12
mysql> select * from emp;

    +-----+---------+------+------+------+
    | eno | ename   | dno  | mgr  | sal  |
    +-----+---------+------+------+------+
    |   1 | rama    |    1 | NULL | 2000 |
    |   2 | kri     |    1 |    1 | 3000 |
    |   4 | kri     |    1 |    2 | 3000 |
    |   5 | bu      |    1 |    2 | 2000 |
    |   6 | bu      |    1 |    1 | 2500 |
    |   7 | raa     |    2 | NULL | 2500 |
    |   8 | rrr     |    2 |    7 | 2500 |
    |   9 | sita    |    2 |    7 | 1500 |
    |  10 | dlksdgj |    2 |    2 | 2000 |
    |  11 | dlksdgj |    2 |    2 | 2000 |
    |  12 | dlksdgj |    2 |    2 | 2000 |
    |  13 | dlksdgj |    2 |    2 | 2000 |
    |  14 | dlksdgj |    2 |    2 | 2000 |
    +-----+---------+------+------+------+

Here is my table. I want to eliminate or prevent insertion of the duplicate records, as the eno field is auto increment total row never be duplicate, but the records are duplicates. How can I prevent inserting those duplicate records,

i tried using INSERT IGNORE AND ON DUPLICATE KEY UPDATE (I think I have not used them properly).

The way i used them is,

mysql> insert into emp(ename,dno,mgr,sal) values('dlksdgj',2,2,2000);
Query OK, 1 row affected (0.03 sec)

mysql> insert ignore into emp(ename,dno,mgr,sal) values('dlksdgj',2,2,2000);
Query OK, 1 row affected (0.03 sec)

mysql> insert into emp(ename,dno,mgr,sal) values('dlksdgj',2,2,2000) ON DUPLICATE KEY UPDATE eno=eno;
Query OK, 1 row affected (0.03 sec)
mysql> insert into emp(ename,dno,mgr,sal) values('dlksdgj',2,2,2000) ON DUPLICATE KEY UPDATE eno=eno;
Query OK, 1 row affected (0.04 sec

mysql> desc emp;
+-------+-------------+------+-----+---------+----------------+
| Field | Type        | Null | Key | Default | Extra          |
+-------+-------------+------+-----+---------+----------------+
| eno   | int(11)     | NO   | PRI | NULL    | auto_increment |
| ename | varchar(50) | YES  |     | NULL    |                |
| dno   | int(11)     | YES  |     | NULL    |                |
| mgr   | int(11)     | YES  | MUL | NULL    |                |
| sal   | int(11)     | YES  |     | NULL    |                |
+-------+-------------+------+-----+---------+----------------+

can anybody give me a solution on this regard?

Thanks.

  • can you post the result of this query DESC Employee? – John Woo Dec 25 '12 at 6:06
  • 2
    what is the column(s) you want values to be unique? – John Woo Dec 25 '12 at 6:08
  • can anybody give me any other more optimized query for this..?? – Chella Sep 10 '13 at 6:12
18

alter the table by adding UNIQUE constraint

ALTER TABLE employee ADD CONSTRAINT emp_unique UNIQUE (ename,dno,mgr,sal)

but you can do this if the table employee is empty.

or if records existed, try adding IGNORE

ALTER IGNORE TABLE employee ADD CONSTRAINT emp_unique UNIQUE (ename,dno,mgr,sal)

UPDATE 1

Something went wrong, I guess. You only need to add unique constraint on column ename since eno will always be unique due to AUTO_INCREMENT.

In order to add unique constraint, you need to do some cleanups on your table.

The queries below delete some duplicate records, and alters table by adding unique constraint on column ename.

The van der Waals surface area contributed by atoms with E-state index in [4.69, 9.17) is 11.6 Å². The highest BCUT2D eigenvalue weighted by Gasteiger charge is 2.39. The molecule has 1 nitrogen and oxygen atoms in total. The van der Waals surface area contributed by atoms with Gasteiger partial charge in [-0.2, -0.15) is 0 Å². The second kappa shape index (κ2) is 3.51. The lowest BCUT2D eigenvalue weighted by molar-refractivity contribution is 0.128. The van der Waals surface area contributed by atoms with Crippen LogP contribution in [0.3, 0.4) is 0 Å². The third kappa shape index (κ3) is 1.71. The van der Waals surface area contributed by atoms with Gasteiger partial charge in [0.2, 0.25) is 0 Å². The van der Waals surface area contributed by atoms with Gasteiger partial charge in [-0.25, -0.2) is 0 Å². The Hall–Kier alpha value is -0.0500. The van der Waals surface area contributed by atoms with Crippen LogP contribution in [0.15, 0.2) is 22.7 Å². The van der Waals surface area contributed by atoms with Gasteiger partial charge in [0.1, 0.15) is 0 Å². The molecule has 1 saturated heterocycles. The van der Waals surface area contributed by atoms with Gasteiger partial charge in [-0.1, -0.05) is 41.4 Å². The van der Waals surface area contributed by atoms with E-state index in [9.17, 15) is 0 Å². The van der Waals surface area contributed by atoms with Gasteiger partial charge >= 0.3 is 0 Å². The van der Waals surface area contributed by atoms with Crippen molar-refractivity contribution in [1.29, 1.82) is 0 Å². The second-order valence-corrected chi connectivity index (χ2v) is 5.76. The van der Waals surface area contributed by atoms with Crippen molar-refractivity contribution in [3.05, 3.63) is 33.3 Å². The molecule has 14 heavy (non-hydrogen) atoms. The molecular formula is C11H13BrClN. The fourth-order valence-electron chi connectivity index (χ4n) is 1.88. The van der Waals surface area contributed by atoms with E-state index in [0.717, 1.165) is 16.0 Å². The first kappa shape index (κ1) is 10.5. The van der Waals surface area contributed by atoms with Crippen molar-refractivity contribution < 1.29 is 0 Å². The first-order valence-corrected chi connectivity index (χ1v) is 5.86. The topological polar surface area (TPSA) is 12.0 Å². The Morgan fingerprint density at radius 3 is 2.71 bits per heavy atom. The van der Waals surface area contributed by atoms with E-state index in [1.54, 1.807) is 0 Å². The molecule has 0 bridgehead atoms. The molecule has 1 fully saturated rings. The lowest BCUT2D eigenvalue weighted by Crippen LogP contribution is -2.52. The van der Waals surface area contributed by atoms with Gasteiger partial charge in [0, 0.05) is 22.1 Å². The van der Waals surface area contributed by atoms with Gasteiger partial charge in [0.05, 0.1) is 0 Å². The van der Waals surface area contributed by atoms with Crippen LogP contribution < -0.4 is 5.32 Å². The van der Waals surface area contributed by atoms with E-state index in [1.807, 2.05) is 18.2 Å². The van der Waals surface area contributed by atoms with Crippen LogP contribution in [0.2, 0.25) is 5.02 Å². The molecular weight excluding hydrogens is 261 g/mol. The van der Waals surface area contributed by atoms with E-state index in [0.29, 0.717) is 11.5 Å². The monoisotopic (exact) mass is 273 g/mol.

DELETE a
FROM Employee a
     LEFT JOIN
     (
        SELECT ename, MIN(eno) minEno
        FROM Employee
        GROUP BY ename
     ) b ON a.eno = b.minEno
WHERE b.minEno IS NULL;

ALTER TABLE employee ADD CONSTRAINT emp_unique UNIQUE (ename);

Here's a full demonstration

  • is there any other way ...than using this unique key constraint as I dont have permission to change the table structure...can't I eliminate it before inserting itself without using unique – Chella Dec 25 '12 at 6:20
  • uhmm, I think, none since you have no privilege on altering the table. the only way to do that is to check it against the table for record existence. – John Woo Dec 25 '12 at 6:21
  • yes exactly how could I do that..? – Chella Dec 25 '12 at 6:22
  • 1
    you can check the record by executing this query first SELECT COUNT(*) totalCount FROM emp WHERE ename = 'nameHere'", if the result is greater than or equal to 1, then the value existed. – John Woo Dec 25 '12 at 6:23
  • 1
    Thank you very much..! – Chella Dec 25 '12 at 6:47
5

Create a UNIQUE CONSTRAINT on which you think the duplicacy exist .

like

ALTER TABLE MYTABLE ADD CONSTRAINT constraint1 UNIQUE(column1, column2, column3)
1

This will work regardless of whether you clean up your table first (i.e. you can stop inserting duplicates immediately and clean up on separate schedule) and without having to add any unique constraints or altering table in any other way:

INSERT INTO
    emp (ename, dno, mgr, sal)
SELECT
    e.ename, 2, 2, 2000
FROM
    (SELECT 'dlksdgj' AS ename) e
    LEFT JOIN emp ON e.ename = emp.ename
WHERE
    emp.ename IS NULL

The above query assumes you want to use ename as a "unique" field, but in the same way you could define any other fields or their combinations as unique for the purposes of this INSERT.

It works because it's an INSERT ... SELECT format where the SELECT part only produces a row (i.e. something to insert) if its left joined emp does not already have that value. Naturally, if you wanted to change which field(s) defined this "uniqueness" you would modify the SELECT and the LEFT JOIN accordingly.

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